Indirect representation a ticking timebomb

Is indirect representation a fool hardy way to handle UK customs brokerage. Certainly some freight companies seem to think so. The premise is simple and straight-forward.

Take instruction from the importer or exporter and operating under their instruction you are directly representing the importer. The reality is quite different. Freight forwarding companies in the UK are finding that HMRC’s interpretation is quite different. Freight forwarders are operating under indirect representation without realising it.

HMRC and Indirect representation

Shipping terms being used to import and export have changed dramatically. The buyer or the seller takes responsibility for the full supply chain. For the freight company this is an issue. More shipments move under either ex-works ( EXW ) or Delivered Duty Paid ( DDP ). Making the customs element fall under the freight forwarders responsibility. This is at odds with the incoterm due to the remote nature of the controlling party.

Why does the incoterm matter

Quite simply it dictates who is responsible for the customs entry on an import or export.

For an import under DDP customs clearance is handled by the seller. If not handled correctly this could leave HMRC with only the freight forwarder to chase for any customs liability.

An excellent example is a seller importing into a distribution centre. Goods are sold on to the general public with the controlling seller being overseas. Commonly referred to as an Ebay seller but this could be any number of generic website or marketplace seller. As the company is based overseas he could under declare for the purposes of the customs entry. Once importer he sells his goods at a much higher price. HMRC wishes to recover the duties & taxes they believe has been under-declared. They go after the freight forwarder to recover their money.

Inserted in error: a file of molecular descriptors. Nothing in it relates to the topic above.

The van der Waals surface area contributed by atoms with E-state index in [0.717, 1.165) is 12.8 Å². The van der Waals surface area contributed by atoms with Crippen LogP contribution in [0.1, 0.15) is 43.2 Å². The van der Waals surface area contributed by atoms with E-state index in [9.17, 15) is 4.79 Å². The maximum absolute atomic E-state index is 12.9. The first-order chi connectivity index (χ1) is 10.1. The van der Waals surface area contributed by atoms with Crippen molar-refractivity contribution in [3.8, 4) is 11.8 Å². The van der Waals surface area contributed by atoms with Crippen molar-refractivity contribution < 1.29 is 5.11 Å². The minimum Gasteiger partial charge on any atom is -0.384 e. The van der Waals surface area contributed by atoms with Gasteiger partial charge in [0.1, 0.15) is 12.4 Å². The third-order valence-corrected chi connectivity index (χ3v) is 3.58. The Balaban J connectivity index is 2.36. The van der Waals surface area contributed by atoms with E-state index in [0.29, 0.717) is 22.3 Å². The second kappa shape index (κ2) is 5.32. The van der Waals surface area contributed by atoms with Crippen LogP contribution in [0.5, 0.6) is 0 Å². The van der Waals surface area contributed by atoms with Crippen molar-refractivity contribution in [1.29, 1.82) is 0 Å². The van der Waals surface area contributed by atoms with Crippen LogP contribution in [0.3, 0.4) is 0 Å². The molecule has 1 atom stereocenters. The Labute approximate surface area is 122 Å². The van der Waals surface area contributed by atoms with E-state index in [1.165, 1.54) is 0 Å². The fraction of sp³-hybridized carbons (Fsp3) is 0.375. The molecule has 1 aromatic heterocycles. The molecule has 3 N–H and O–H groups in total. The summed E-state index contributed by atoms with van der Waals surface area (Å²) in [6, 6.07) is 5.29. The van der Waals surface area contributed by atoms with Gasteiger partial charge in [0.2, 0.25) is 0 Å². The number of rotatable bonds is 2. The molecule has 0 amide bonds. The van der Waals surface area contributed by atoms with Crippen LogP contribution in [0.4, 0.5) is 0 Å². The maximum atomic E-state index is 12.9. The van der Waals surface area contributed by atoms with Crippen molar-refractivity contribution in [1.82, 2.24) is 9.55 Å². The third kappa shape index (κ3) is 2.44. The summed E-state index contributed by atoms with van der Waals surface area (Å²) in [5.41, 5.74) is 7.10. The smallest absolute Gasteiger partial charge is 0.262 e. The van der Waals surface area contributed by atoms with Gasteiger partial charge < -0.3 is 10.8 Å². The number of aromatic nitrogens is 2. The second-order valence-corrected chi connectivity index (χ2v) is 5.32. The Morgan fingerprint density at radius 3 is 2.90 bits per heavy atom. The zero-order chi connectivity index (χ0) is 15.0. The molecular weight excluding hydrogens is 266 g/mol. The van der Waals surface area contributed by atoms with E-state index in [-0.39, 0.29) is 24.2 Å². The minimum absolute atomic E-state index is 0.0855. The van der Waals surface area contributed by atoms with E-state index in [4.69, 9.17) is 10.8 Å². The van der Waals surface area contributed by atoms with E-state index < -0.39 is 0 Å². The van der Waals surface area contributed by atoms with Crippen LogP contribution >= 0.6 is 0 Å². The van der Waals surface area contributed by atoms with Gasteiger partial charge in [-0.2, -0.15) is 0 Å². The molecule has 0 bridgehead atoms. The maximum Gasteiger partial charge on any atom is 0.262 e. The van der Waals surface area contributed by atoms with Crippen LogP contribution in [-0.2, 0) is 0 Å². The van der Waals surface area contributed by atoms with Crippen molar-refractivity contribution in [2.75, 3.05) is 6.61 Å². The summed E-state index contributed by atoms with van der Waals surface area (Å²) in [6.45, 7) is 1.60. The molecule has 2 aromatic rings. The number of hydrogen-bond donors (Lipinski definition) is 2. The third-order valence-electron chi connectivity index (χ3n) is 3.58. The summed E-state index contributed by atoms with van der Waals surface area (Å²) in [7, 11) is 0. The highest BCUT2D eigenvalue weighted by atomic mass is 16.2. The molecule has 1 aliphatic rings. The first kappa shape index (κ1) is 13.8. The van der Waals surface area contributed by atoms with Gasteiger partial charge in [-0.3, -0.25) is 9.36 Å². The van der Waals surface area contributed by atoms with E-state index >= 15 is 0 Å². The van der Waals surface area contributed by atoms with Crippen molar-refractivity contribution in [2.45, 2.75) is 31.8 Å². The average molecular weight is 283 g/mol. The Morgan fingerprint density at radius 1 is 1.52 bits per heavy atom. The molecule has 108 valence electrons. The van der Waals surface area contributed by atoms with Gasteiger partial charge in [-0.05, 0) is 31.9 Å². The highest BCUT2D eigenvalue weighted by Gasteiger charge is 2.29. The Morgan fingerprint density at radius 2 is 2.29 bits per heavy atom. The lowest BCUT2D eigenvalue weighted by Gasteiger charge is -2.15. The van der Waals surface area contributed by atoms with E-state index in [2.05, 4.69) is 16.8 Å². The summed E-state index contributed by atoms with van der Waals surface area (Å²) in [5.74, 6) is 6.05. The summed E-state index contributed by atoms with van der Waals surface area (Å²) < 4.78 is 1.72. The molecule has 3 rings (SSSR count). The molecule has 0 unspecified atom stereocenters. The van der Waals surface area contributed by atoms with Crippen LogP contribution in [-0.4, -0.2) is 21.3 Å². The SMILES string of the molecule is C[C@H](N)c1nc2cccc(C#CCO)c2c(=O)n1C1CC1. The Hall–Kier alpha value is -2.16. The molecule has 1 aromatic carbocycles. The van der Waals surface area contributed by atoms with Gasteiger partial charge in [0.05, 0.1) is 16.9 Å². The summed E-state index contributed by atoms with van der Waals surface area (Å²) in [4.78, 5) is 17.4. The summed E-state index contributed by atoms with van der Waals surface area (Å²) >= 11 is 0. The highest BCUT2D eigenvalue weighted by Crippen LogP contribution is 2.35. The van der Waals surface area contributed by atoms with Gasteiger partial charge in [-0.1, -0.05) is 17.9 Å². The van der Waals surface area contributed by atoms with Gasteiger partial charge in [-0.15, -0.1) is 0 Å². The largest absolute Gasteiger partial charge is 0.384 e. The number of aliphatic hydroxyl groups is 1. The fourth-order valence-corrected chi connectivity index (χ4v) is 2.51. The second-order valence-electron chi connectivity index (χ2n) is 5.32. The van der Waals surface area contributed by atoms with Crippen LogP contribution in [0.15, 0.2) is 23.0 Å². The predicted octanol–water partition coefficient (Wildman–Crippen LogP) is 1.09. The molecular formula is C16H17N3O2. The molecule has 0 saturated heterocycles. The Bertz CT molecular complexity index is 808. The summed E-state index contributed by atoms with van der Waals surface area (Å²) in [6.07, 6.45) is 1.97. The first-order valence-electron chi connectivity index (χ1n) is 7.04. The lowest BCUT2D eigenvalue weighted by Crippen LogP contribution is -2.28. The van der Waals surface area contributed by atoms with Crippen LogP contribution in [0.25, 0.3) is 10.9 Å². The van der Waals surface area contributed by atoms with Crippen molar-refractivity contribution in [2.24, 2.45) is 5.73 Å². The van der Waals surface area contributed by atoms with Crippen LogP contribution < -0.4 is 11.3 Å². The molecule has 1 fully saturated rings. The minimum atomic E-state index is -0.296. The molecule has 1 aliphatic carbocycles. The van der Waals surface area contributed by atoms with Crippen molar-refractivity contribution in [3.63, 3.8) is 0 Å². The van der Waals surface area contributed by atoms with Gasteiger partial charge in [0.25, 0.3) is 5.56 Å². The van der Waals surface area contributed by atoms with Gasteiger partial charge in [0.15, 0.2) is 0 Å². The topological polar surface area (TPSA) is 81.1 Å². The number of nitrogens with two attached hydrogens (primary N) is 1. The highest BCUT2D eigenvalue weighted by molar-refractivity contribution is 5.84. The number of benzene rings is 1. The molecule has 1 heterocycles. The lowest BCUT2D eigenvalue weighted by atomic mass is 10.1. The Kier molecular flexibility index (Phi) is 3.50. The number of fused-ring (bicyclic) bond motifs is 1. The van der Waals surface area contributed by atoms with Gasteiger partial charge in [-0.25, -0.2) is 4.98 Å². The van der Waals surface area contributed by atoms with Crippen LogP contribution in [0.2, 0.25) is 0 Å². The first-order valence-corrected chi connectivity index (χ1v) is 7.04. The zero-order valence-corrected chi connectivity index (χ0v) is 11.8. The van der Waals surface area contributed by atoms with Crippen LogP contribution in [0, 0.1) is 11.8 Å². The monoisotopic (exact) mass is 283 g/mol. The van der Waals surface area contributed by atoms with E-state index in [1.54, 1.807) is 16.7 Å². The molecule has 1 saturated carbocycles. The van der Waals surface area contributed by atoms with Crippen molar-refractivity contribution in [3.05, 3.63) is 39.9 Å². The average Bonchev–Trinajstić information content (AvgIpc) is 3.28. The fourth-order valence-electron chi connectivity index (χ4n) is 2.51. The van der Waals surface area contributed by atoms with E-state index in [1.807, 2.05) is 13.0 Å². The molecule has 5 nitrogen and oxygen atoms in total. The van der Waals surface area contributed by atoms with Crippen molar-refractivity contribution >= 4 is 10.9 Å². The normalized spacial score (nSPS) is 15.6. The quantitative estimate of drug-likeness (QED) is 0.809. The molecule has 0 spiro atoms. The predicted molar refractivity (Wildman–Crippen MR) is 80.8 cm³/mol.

BIFA and overseas based importers

BIFA| ( British International Freight Association ) are extremely clear in how HMRC interpret the rules and this 2020 review is an excellent read . The paragraph you are looking for is : Liabilities when acting as Customs agent for a non-UK based entity. This discusses clause 20 of the BIFA terms but confirms that as contractual you may still have to go to court to recover any penalty from HMRC against the overseas company.

Common issues with Indirect representation

The most common problems reported to BIFA include :

  • Misdeclaration of goods
  • Under declaration of value
  • Issue relating to rules of origin
  • Other valuation issues
  • Anti-Dumping duty infringements

As a freight forwarder these issues generally arise post clearance. This is likely to lead to the UK customs broker incurring administrative costs and debt liability. These will need to be paid to HMRC and then an attempt made to recover them from an overseas party.

As a freight forwarder you can see why Indirect representation and DDP movements may need a review. Securing that business may well cost you dear in the long run.

%d bloggers like this: